Features — 10 December 2013 — by Kareem Clarke

As we draw nearer to December 15, which the experts have deemed as the latest possible date to get the sugar cane crop season underway without the stakeholders suffering major losses, Belize’s Prime Minister – turned mediator – Hon. Dean Barrow, is earnestly trying get both the sugar company, BSI/ASR, and the Belize Sugar Cane Farmers Association (BSCFA) that represents over 5,000 local sugar cane farmers back to the negotiating table so they can hammer out an agreement on the bagasse issue and get the crop season underway.

As we reported earlier, the sugar cane farmers are demanding to be paid a percentage of the income that BSI/ASR makes from the bagasse, which is used to produce electricity that is sold to BEL. The farmers are saying that unless there is an agreement for them to be paid for the bagasse they will not deliver cane to the factory. The cane farmers insist that the bagasse is a by-product of the cane, a by-product that is used to produce electricity that is then sold to BEL for millions of dollars.

Meanwhile, the sugar company has refused to comply with the farmers’ demands, saying that they (BSI/ASR) have the right to do whatever they wish with the sugar cane that they buy from the cane farmers. BSI/ASR insists that the bagasse is a waste product, and they say that if the farmers want to be paid for the bagasse then they should take the matter to court.

On Monday, December 2, the Prime Minister met with the senior members of the Belize Sugar Cane Farmers Association (BSCFA) at the Belize Biltmore Plaza Hotel, and they agreed that the farmers should get paid for bagasse, since it has a value – a value that is translating into millions of dollars for BSI/ASR.

Today, the Prime Minister met with the representatives of BSI/ASR, and when he emerged from that meeting, he told the media what was discussed. It appears a solution has still not been found.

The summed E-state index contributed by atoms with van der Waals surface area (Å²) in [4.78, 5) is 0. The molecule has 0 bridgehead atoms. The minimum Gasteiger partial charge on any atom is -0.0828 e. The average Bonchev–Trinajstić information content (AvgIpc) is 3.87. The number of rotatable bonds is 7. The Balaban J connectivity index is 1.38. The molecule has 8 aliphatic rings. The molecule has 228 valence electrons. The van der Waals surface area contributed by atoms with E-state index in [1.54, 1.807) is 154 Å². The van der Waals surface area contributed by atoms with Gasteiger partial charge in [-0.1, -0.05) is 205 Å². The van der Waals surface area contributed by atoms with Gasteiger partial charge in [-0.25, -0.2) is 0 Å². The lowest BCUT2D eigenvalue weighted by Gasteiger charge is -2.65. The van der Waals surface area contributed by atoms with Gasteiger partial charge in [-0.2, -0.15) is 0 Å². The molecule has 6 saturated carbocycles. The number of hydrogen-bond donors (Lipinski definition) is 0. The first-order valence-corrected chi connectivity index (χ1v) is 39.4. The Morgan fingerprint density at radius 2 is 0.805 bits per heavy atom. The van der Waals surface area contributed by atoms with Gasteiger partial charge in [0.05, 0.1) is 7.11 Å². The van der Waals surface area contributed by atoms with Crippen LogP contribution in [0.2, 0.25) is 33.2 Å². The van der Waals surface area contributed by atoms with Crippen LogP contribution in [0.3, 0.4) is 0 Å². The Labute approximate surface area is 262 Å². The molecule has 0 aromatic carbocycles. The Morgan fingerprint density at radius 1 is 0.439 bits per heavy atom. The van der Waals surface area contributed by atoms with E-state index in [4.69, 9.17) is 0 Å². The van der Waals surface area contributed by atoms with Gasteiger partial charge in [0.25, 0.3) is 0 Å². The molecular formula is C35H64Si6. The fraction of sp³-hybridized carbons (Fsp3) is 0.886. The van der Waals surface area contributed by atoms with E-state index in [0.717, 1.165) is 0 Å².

PM Barrow said, “We’ve put our position to ASR, they will now reflect on that, consult among themselves and give us an answer in the shortest possible time.”

Until BSI/ASR responds, the PM said he is unable to say what their mindset is.

“We had a frank discussion, but I don’t even know if those that are here can make the decision on their own; I believe that there are other principals with whom they must speak before they give us a final answer,” Barrow told reporters.

Since the proposed December 15 deadline is only six days away, the Prime Minister said that they expect the decision sooner rather than later, because time is of the essence and they need the crop to start as early as possible.

As a matter of fact, Barrow said that the December 15 deadline may very well be a “vain hope” because he is not sure if it is possible for the crop to start by then considering the recent weather conditions. He stated, “I don’t think December 15 is on, anyway you look at it.”

He asserted that he might have another meeting with the ASR representatives depending on what is their (ASR’s) position, but affirmed that there will certainly have to be another meeting between GOB and the cane farmers association because he will have to convey ASR’s position to the farmers in order for there to be any possibility of starting a crop.

The PM noted that it is a complicated process with several steps, but GOB will have to proceed and “press on” in order to find a resolution.

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